Information is wealth. Accurate information plays a major role in taking informed decisions in large organizations. Lack of availability of accurate information at an appropriate time leads to poor planning, poor scheduling and poor decision making. The reason behind non-availability of the required information is poor management information systems in organizations. Unless, an impeccable management information system is in place in the organization, the top management will not be able to draw perfect business strategies that help organizations to reach long-term goals. Depends on the complexity of the organization structure and integration levels of functional departments, companies use Management Information System (MIS) to gather information from all departments. MIS is nothing but an integrated user-machine, which provides information to the top management of the organization for effective decision making (O'Brien, 1999). Management Information System is very different from Information System, which is used to analyze operational activities in the organization. Majorly, there are three resources involved in MIS. They are; technology, people and information.
By taking various companies like BASF and Sage Group into consideration, this research paper elaborates on how MIS can contribute to objective of organizations and role of MIS in an organization. The paper also appraises the processes that an organization uses to plan its information systems requirements by taking Sage Group as an example.
[...] As BASF is one of the top 3 chemical companies in the world, it just needs to look at competitor's strategies to stay apart from the competition (Kumar, 1989). Management Information System, with the help of ERP and CRM applications, helps top management of BASF in providing accurate information, which is needed for decision making. Simply, MIS acts as a Decision Support System in BASF. MIS Contributes to Inventory Planning Activities Other most important issue with manufacturing companies like BASF is inventory planning. [...]
[...] A decision, which is made without taking limitations into consideration, will become a poor decision (Burch and Strater, 1974). References Agarwal, R., Lucas, H. (2005), information systems identity crisis: focusing on high- visibility and high-impact research', MIS Quarterly, 381-398. Benbasat, I., Zmud, R. (2003), identity crisis within the IS discipline: defining and communicating the discipline's core properties', MIS Quarterly, 183-194. Burch, J.G., Jr., & Strater, F.R., Jr. (1979), ‘Information Systems: Theory and Practice', New York, NY: John Wiley Gorry, G., & Scott Morton, M.S. (1971), framework for management information systems', Sloan Management Review, Fall 1971. Kumar, H. [...]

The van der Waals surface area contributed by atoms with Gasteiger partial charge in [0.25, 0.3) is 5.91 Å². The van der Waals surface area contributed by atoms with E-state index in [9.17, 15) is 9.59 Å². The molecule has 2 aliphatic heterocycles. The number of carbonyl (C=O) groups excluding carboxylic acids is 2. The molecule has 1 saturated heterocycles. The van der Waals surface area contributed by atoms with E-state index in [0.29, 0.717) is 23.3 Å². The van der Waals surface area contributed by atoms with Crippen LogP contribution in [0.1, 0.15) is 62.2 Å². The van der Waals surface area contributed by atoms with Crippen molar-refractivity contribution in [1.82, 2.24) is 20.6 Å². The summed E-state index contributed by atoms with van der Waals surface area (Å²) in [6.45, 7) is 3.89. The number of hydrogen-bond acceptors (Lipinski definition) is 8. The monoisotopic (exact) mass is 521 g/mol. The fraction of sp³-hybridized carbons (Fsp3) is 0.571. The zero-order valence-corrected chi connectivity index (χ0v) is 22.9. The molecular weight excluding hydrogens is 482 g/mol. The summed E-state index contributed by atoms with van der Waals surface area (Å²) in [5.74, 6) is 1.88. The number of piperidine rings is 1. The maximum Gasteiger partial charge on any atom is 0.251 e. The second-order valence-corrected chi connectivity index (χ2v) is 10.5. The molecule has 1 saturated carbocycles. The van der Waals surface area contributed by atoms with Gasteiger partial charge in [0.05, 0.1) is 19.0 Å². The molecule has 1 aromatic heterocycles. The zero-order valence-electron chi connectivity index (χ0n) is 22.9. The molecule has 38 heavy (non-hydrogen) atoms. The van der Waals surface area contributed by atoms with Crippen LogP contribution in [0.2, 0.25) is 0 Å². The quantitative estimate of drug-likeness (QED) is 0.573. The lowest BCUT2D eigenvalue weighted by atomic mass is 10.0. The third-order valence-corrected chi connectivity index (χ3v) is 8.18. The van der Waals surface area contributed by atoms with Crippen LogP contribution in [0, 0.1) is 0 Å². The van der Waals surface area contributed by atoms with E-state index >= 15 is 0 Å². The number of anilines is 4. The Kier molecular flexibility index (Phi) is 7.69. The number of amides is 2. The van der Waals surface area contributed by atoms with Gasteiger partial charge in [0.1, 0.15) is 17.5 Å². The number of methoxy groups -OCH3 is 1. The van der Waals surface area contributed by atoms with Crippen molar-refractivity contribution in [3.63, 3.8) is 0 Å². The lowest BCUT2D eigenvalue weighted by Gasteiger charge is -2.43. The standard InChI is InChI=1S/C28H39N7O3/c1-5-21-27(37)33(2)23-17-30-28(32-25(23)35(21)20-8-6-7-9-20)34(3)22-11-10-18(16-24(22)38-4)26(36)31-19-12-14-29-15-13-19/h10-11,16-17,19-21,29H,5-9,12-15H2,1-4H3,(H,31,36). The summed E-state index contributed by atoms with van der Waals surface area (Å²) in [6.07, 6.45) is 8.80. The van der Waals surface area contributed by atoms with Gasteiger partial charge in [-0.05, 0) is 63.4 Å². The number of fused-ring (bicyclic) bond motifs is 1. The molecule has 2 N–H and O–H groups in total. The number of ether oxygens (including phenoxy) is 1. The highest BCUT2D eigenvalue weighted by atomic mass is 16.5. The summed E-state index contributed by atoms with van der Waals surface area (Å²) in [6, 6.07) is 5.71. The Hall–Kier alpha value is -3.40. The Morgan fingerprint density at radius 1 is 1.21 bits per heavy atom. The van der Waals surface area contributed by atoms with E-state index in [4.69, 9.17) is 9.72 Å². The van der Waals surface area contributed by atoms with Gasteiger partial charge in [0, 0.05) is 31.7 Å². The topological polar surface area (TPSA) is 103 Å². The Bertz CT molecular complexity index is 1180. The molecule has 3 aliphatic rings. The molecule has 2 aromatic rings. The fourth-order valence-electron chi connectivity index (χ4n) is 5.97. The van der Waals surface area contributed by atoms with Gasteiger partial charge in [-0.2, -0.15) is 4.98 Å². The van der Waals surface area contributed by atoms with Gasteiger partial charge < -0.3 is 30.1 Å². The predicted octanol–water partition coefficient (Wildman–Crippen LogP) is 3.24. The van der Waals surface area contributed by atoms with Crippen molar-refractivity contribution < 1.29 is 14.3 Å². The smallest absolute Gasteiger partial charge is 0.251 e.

[...] (1989), ‘Management Information Systems: A Conceptual and Empirical Approach', New Delhi: Ashish Publishing House. Laudon, Laudon, J. (2010), ‘Management information systems: Managing the digital firm(11th ed.)', Upper Saddle River, NJ: Pearson Prentice Hall. Lindsay, John (2000), ‘Information Systems Fundamentals and Issues', Kingston University, School of Information Systems. Murdick, R.G., & Ross, J.E. (1975), ‘Information Systems for Modern Management', Englewood Cliffs, NJ: Prentice-Hall. O'Brien, J (1999), ‘Management Information Systems Managing Information Technology in the Internetworked Enterprise', Boston: Irwin McGraw- Hill. [...]
[...] Planning needs wide range of information from all the corners of the organization. Top management of Sage Group should provide required information to the planner in each step of planning 2. As information scatters across the organization, establishing right procedures to obtain information is also an important task 3. Designing right methods to communicate plans within the team or organization (Kumar, 1989). Monitoring and Controlling As Murdick and Ross (1975) explains, monitoring and controlling forces activities to obey the rules of plans. [...]
[...] Information Systems Management with the help of existing ERP application can gather relevant information, which helps top management in strategic decisions (Agarwal and Lucas, 2005). MIS Contributes to Business Development Activities Though, business development is purely external factor, without knowing strengths of inside team, and product, it is very difficult for sales managers to plan business development strategies. Information Systems Management, which is integrated with Customer Relationship Management can help sales managers by providing accurate information on past clients, their purchase behavior, previous transactions and market trends (O'Brien, 1999). [...]
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